Thus, of the 13 confirmed and 5 excluded [recent Indonesian] cases, 13 or over 72% of these [avian flu] cases were in familial clusters.
In contrast, only about 1/3 of the cases in southeast Asia were from familial clusters through the spring of this year. This dramatic increase in cases from clusters shows that H5N1 is being more efficiently transmitted and this efficiency can also be seen in recent cases from China, Thailand, and Vietnam.
Here is the longer discussion. Now "more efficient transmission" need not mean human-to-human transmission. It could mean you catch avian flu more readily from the family collection of birds. Still, in expected value terms, this is not good news. (You can ask whether the familial clusters all get sick at the same time, or whether there are lags; the latter implies a greater likelihood of human-to-human transmission. I have not seen a formal treatment of this issue, although Henry has made various worrying remarks on this score.)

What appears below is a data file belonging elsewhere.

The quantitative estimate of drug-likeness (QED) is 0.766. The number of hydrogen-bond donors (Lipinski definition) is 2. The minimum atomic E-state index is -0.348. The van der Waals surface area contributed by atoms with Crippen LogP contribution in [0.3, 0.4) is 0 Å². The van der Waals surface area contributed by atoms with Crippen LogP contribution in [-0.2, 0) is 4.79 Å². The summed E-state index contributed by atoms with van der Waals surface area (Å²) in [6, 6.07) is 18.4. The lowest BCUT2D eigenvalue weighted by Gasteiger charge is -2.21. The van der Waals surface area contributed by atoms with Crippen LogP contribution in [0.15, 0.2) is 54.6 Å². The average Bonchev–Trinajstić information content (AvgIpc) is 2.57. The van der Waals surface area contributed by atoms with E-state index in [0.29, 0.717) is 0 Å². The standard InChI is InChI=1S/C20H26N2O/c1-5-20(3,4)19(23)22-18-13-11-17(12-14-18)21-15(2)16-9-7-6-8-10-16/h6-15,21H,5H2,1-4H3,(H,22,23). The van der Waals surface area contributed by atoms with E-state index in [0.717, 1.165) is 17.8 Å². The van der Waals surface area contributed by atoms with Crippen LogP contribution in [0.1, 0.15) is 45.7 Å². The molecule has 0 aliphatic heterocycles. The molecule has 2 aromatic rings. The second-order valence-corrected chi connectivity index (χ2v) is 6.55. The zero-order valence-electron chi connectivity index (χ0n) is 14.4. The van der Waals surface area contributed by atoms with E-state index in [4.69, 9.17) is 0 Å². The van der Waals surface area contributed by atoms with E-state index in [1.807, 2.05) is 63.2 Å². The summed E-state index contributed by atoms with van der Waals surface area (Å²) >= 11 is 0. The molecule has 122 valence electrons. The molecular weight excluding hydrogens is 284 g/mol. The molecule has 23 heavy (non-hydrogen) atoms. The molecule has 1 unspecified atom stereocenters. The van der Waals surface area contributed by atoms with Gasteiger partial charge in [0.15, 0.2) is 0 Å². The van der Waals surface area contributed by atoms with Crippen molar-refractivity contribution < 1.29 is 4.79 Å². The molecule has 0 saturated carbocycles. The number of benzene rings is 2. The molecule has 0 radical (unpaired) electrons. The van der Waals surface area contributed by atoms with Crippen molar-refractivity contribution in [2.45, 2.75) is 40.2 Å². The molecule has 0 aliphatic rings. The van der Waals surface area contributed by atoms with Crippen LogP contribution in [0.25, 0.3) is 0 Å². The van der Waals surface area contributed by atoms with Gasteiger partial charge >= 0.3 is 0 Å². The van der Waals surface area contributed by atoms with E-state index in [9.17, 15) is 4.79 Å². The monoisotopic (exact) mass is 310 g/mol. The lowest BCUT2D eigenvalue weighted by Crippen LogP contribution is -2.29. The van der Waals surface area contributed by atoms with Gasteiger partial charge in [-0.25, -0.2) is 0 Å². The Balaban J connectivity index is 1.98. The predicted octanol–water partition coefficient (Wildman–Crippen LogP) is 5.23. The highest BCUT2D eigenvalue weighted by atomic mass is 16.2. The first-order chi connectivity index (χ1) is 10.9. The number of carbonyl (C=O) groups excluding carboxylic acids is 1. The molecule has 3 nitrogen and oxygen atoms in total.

Here is Indonesia, closing a U.S.-run bird flu lab, just after the U.S. promised $10 million more in funding for the lab. Good idea.
Here is a Chinese report:
Although human cases of bird flu are mounting in China, the virus here
is currently stable, not mutating toward a form readily transmissible
among humans, a top Chinese government scientist said.
Not as reassuring as they wanted it to sound. Here is a story on the extreme trustworthiness of China.
If you missed it the first time around, here is my policy paper on what we should be doing about avian flu.